On their honor - Judges and their assets graphic
Senators calling for high-level action to prevent judiciary ethics violations

By JOE STEPHENS - Staff Writer
Date: 06/06/98 22:15

WASHINGTON -- Two U.S. senators say broad reform is needed to combat what appears to be a "disturbing pattern of judicial ethics violations."

John Ashcroft and Charles Grassley, ranking members of the Senate Judiciary Committee, leveled the charges in a blunt letter sent Friday to the federal court system's top administrator, L. Ralph Mecham.

"An alarming number of federal judges have apparently heard cases involving corporations in which they held stock," the Republican senators wrote. "The number of unreported financial conflicts of interest indicate that reform of the process is necessary."

The letter says the problem may require wider financial disclosure, perhaps even the posting of judges' assets on the Internet.

Ashcroft, of Missouri, is chairman of the Senate's Subcommittee on Constitution, Federalism and Property Rights. Grassley, of Iowa, is chairman of the Subcommittee on Administrative Oversight and the Courts.

The senators said their concerns stemmed from a series published in April by The Kansas City Star. The articles revealed that federal judges in Kansas City and elsewhere presided over dozens of lawsuits against companies in which they owned stock, despite laws forbidding such conflicts.

The series also showed that judges caught in conflicts almost never face discipline. And it revealed that few people see judges' financial disclosure reports because the judiciary imposes tight restrictions on their release.

In their letter, the senators described the process for obtaining the reports as "difficult and intimidating." They questioned why judges filed them in Washington but not at local courthouses.

Although members of the public can request copies of the reports, the letter pointed out that they must use a special form unavailable outside the capital. All requests must be notarized. And before court officials mail out a disclosure report, they alert the judge to the name and occupation of the requester.

"This notification procedure cannot help but have a chilling effect," the senators wrote. "Litigants understandably are reluctant to appear to be snooping around in the presiding judge's finances.

"These procedures appear to be in need of substantial revision."

Reforms approved last month by judges in the Western District of Missouri could be a model for a nationwide solution, the letter says. The judges plan to make lists of their assets available locally, at the clerk of courts office. Anyone will be able to review the reports without providing identification, and no one will warn the judge.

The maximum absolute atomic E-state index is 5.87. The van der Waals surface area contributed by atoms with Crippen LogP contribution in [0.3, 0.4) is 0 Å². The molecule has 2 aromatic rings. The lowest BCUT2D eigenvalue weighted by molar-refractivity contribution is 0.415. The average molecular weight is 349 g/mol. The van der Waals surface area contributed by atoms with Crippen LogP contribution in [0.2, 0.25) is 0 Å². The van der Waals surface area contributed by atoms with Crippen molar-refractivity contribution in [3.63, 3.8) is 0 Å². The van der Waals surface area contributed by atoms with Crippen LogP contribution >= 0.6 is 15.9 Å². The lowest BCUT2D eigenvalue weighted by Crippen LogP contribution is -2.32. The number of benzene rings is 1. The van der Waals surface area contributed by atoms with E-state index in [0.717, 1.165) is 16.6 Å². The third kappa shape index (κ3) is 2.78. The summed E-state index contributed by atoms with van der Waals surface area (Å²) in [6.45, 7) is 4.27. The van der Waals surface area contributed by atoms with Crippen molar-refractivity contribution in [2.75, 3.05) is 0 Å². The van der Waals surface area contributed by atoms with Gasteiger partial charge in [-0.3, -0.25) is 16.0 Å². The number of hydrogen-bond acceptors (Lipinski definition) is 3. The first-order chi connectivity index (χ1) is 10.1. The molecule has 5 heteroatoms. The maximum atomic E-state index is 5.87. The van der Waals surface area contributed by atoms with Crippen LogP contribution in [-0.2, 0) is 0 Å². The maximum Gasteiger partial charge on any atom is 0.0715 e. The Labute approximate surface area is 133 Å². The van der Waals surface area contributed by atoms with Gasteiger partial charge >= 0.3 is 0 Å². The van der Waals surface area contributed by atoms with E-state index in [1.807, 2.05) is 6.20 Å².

The letter asks Mecham, director of the Administrative Office of the U.S. Courts, to estimate the frequency of ethics-law violations by judges throughout the country. And it asks Mecham's opinion on other ways to make judges' assets more available to the public.

In particular, the letter asks Mecham to examine the feasibility of posting lists of judges' assets on the Internet.

"We are concerned about the scope of this problem and the need for enhanced access to financial disclosure forms," the letter explains. "At the same time, we understand there are legitimate concerns regarding security and potential harassment suits. However, we believe these concerns can be addressed."

The senators' letter adds to a growing momentum for judicial change since The Star series ran.

The Administrative Office is investigating creation of a computer system that would automatically identify conflicts of interest. Independently, three federal appeals circuits are exploring other possible reforms.

The U.S. Judicial Conference, which sets policy for federal courts nationwide, recently wrote each of the nation's 2,000 federal judges and urged them to obey ethics laws. A committee of the judicial conference plans to consider the need for systemwide change at an August meeting.

The senators also are not the first on Capitol Hill to express concern. In April, two members of the House Judiciary Committee called for a congressional inquiry into the conflicts.

"We might want to insert our legislative oars into the water," Rep. Howard Coble, a North Carolina Republican, said at the time.

Ashcroft and Grassley have a history of pressing for more accountability among judges. For example, Ashcroft called hearings last year on judicial activism and Grassley called for a General Accounting Office study that was critical this year of travel by judges.

"Needless to say," the senators wrote in the letter Friday, "when federal judges fail to obey the laws that govern their conduct, they send a terrible message to the public."

The Star series, "On their honor," can be read on the newspaper's Web site at www.kcstar.com. Also posted on the site are financial disclosure forms for federal judges in the Kansas City area.